McALLEN — Vidal Saenz was having some chicken strips for lunch Wednesday afternoon when someone rang his doorbell. His mother answered the door and asked Vidal to come outside.
At the front door, he bumped into a delegation from McAllen ISD who came by to deliver some exciting news: Saenz is McAllen High’s 2020 valedictorian.
“They told me I was number one in the class, the valedictorian. It was a huge surprise, I didn’t expect it at all,” Saenz said.
The student got a letter formally naming him valedictorian and a banner with his picture and his new title. His mom got a bouquet of flowers and his dad got a cap.
The Saenzes were one of four families visited by the district Wednesday. David Li of Memorial High, Ana Garcia of Achieve Early College High and Daniel Villagran of Rowe High were all named valedictorians that day and received similar recognition.
“They were amped, they were excited,” Superintendent J.A. Gonzalez, who attended some of the visits Wednesday, said. “Especially now with the whole COVID-19 thing and everybody sheltered in place, it was just nice to be around the kids and around the parents and get that school spirit going.”
Gonzalez said that home visits are how valedictorians are usually notified, although social distancing and COVID-19 precautions made this year’s visits a little different.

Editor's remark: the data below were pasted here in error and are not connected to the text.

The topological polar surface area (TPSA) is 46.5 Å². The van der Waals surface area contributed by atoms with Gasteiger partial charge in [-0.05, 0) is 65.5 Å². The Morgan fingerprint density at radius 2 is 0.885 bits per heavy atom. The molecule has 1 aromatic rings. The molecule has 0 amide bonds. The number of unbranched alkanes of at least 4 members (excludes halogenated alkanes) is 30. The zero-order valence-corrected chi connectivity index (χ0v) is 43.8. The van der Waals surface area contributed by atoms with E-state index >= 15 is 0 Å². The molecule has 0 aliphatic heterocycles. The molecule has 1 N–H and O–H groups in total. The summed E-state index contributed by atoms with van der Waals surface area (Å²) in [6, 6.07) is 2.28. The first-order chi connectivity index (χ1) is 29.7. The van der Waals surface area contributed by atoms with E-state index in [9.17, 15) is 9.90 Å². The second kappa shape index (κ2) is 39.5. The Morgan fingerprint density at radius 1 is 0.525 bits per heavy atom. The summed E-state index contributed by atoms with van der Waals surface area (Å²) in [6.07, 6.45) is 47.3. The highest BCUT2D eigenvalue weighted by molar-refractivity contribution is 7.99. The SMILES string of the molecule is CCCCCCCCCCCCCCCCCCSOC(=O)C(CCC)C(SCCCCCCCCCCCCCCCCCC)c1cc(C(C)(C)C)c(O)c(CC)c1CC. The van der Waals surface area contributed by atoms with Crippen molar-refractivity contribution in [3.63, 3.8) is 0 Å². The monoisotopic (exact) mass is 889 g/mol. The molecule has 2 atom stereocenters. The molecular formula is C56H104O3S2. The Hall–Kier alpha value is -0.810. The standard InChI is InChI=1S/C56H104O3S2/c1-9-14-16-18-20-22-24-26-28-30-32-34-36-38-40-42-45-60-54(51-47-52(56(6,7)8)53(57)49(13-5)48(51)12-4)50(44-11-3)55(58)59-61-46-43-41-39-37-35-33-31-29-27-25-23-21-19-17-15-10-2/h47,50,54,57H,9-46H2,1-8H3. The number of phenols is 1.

“It’s a lot different,” he said. “We’d go inside the house and sit on their couch or sit at the dining table, so this is different with the whole social distancing and staying outside.”
Not being able to talk to valedictorians in their living rooms is one of many things that have changed for the class of 2020. Saenz, the McHi valedictorian, didn’t get to go to prom and didn’t have a last day of class. He may never see many of his 500 classmates again.
“We were at school one day and then we went on break and never came back, so it was a weird ending to senior year,” he said. “The fact that we got to spend most of our senior year was a blessing, because not everyone can do that, but the fact that we got most of it is a blessing.”
He can, however, hold out hope for a traditional graduation. Gonzalez says that the district has penciled in dates from May through August for an actual graduation, contingent on how the pandemic progresses.
“We’re trying our best to have a traditional graduation,” he said. “If that doesn’t work, we’ll do something virtual at some point.”
Saenz says he’s hoping one of those dates does work and he gets to say a proper goodbye to his high school and his classmates.
“Not having that won’t take that away, but it just won’t be the same,” he said. “We missed out on a lot of moments, but it’s not what defines us. What defines us is what we do with this pandemic and how we react to it.”
Saenz is planning to react to the pandemic more actively then most. In the fall, he’ll begin studying bioengineering at Rice University and is hoping to focus on bio-tech. He wants to work on designing and improving ventilators one day.
“I was going in the direction of biotechnology, but hearing how crucial technology is to keep people alive, it motivated me to shift my focus,” he said. “Hearing about how important it is, I want to focus on the things that people need just to live through critical illnesses.”